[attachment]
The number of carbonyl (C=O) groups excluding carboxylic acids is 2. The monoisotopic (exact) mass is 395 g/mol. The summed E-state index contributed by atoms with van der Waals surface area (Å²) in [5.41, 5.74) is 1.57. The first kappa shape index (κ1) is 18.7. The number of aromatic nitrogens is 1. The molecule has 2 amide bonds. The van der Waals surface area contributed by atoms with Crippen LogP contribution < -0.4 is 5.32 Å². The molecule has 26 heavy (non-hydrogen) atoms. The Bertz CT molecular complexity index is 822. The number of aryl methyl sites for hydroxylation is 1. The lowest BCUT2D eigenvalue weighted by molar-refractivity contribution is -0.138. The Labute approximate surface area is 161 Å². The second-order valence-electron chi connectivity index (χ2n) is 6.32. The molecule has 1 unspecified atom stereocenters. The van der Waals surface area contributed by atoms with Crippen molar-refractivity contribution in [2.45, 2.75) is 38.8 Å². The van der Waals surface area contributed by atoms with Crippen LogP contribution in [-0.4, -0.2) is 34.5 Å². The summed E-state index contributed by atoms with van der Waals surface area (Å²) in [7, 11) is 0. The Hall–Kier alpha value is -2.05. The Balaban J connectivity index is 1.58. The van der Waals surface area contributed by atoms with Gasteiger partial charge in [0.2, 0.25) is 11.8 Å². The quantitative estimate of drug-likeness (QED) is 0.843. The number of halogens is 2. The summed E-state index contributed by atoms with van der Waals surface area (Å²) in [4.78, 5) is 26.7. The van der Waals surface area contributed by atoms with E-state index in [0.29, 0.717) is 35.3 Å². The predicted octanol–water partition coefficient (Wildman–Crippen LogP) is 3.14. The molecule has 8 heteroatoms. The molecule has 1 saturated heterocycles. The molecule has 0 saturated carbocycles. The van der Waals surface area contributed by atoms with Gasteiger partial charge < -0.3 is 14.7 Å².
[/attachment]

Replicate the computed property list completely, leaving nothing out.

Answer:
The number of carbonyl (C=O) groups excluding carboxylic acids is 2. The monoisotopic (exact) mass is 395 g/mol. The summed E-state index contributed by atoms with van der Waals surface area (Å²) in [5.41, 5.74) is 1.57. The first kappa shape index (κ1) is 18.7. The number of aromatic nitrogens is 1. The molecule has 2 amide bonds. The van der Waals surface area contributed by atoms with Crippen LogP contribution < -0.4 is 5.32 Å². The molecule has 26 heavy (non-hydrogen) atoms. The Bertz CT molecular complexity index is 822. The number of aryl methyl sites for hydroxylation is 1. The lowest BCUT2D eigenvalue weighted by molar-refractivity contribution is -0.138. The Labute approximate surface area is 161 Å². The second-order valence-electron chi connectivity index (χ2n) is 6.32. The molecule has 1 unspecified atom stereocenters. The van der Waals surface area contributed by atoms with Crippen molar-refractivity contribution in [2.45, 2.75) is 38.8 Å². The van der Waals surface area contributed by atoms with Crippen LogP contribution in [-0.4, -0.2) is 34.5 Å². The summed E-state index contributed by atoms with van der Waals surface area (Å²) in [7, 11) is 0. The Hall–Kier alpha value is -2.05. The Balaban J connectivity index is 1.58. The van der Waals surface area contributed by atoms with Gasteiger partial charge in [0.2, 0.25) is 11.8 Å². The quantitative estimate of drug-likeness (QED) is 0.843. The number of halogens is 2. The summed E-state index contributed by atoms with van der Waals surface area (Å²) in [4.78, 5) is 26.7. The van der Waals surface area contributed by atoms with E-state index in [0.29, 0.717) is 35.3 Å². The predicted octanol–water partition coefficient (Wildman–Crippen LogP) is 3.14. The molecule has 8 heteroatoms. The molecule has 1 saturated heterocycles. The molecule has 0 saturated carbocycles. The van der Waals surface area contributed by atoms with Gasteiger partial charge < -0.3 is 14.7 Å².